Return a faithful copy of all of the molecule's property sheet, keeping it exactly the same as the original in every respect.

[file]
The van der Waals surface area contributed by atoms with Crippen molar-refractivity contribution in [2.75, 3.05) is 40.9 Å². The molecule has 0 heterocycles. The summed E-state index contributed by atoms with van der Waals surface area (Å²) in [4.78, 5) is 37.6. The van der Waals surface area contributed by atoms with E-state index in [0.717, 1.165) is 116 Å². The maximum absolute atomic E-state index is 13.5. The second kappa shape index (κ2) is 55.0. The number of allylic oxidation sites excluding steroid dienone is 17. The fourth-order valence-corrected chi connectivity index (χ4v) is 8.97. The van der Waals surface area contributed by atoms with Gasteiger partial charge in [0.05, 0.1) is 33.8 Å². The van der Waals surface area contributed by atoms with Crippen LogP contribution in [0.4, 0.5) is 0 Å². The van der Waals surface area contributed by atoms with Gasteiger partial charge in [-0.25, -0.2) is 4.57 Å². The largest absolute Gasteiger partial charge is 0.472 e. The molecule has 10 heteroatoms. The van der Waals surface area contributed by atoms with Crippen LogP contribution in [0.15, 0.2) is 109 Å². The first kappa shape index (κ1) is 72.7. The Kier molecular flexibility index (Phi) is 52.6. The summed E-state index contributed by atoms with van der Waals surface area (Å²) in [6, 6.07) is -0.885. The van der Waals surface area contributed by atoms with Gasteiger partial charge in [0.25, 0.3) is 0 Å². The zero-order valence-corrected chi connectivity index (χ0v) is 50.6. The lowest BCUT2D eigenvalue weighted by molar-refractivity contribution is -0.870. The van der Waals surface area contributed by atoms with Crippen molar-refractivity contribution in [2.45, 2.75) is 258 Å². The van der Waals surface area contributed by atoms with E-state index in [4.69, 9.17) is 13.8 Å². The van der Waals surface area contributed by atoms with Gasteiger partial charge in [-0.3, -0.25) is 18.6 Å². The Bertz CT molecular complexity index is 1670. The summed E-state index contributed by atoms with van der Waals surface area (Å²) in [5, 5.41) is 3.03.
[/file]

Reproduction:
The van der Waals surface area contributed by atoms with Crippen molar-refractivity contribution in [2.75, 3.05) is 40.9 Å². The molecule has 0 heterocycles. The summed E-state index contributed by atoms with van der Waals surface area (Å²) in [4.78, 5) is 37.6. The van der Waals surface area contributed by atoms with E-state index in [0.717, 1.165) is 116 Å². The maximum absolute atomic E-state index is 13.5. The second kappa shape index (κ2) is 55.0. The number of allylic oxidation sites excluding steroid dienone is 17. The fourth-order valence-corrected chi connectivity index (χ4v) is 8.97. The van der Waals surface area contributed by atoms with Gasteiger partial charge in [0.05, 0.1) is 33.8 Å². The van der Waals surface area contributed by atoms with Crippen LogP contribution in [0.4, 0.5) is 0 Å². The van der Waals surface area contributed by atoms with Gasteiger partial charge in [-0.25, -0.2) is 4.57 Å². The largest absolute Gasteiger partial charge is 0.472 e. The molecule has 10 heteroatoms. The van der Waals surface area contributed by atoms with Crippen LogP contribution in [0.15, 0.2) is 109 Å². The first kappa shape index (κ1) is 72.7. The Kier molecular flexibility index (Phi) is 52.6. The summed E-state index contributed by atoms with van der Waals surface area (Å²) in [6, 6.07) is -0.885. The van der Waals surface area contributed by atoms with Gasteiger partial charge in [0.25, 0.3) is 0 Å². The zero-order valence-corrected chi connectivity index (χ0v) is 50.6. The lowest BCUT2D eigenvalue weighted by molar-refractivity contribution is -0.870. The van der Waals surface area contributed by atoms with Crippen molar-refractivity contribution in [2.45, 2.75) is 258 Å². The van der Waals surface area contributed by atoms with E-state index in [4.69, 9.17) is 13.8 Å². The van der Waals surface area contributed by atoms with Gasteiger partial charge in [-0.3, -0.25) is 18.6 Å². The Bertz CT molecular complexity index is 1670. The summed E-state index contributed by atoms with van der Waals surface area (Å²) in [5, 5.41) is 3.03.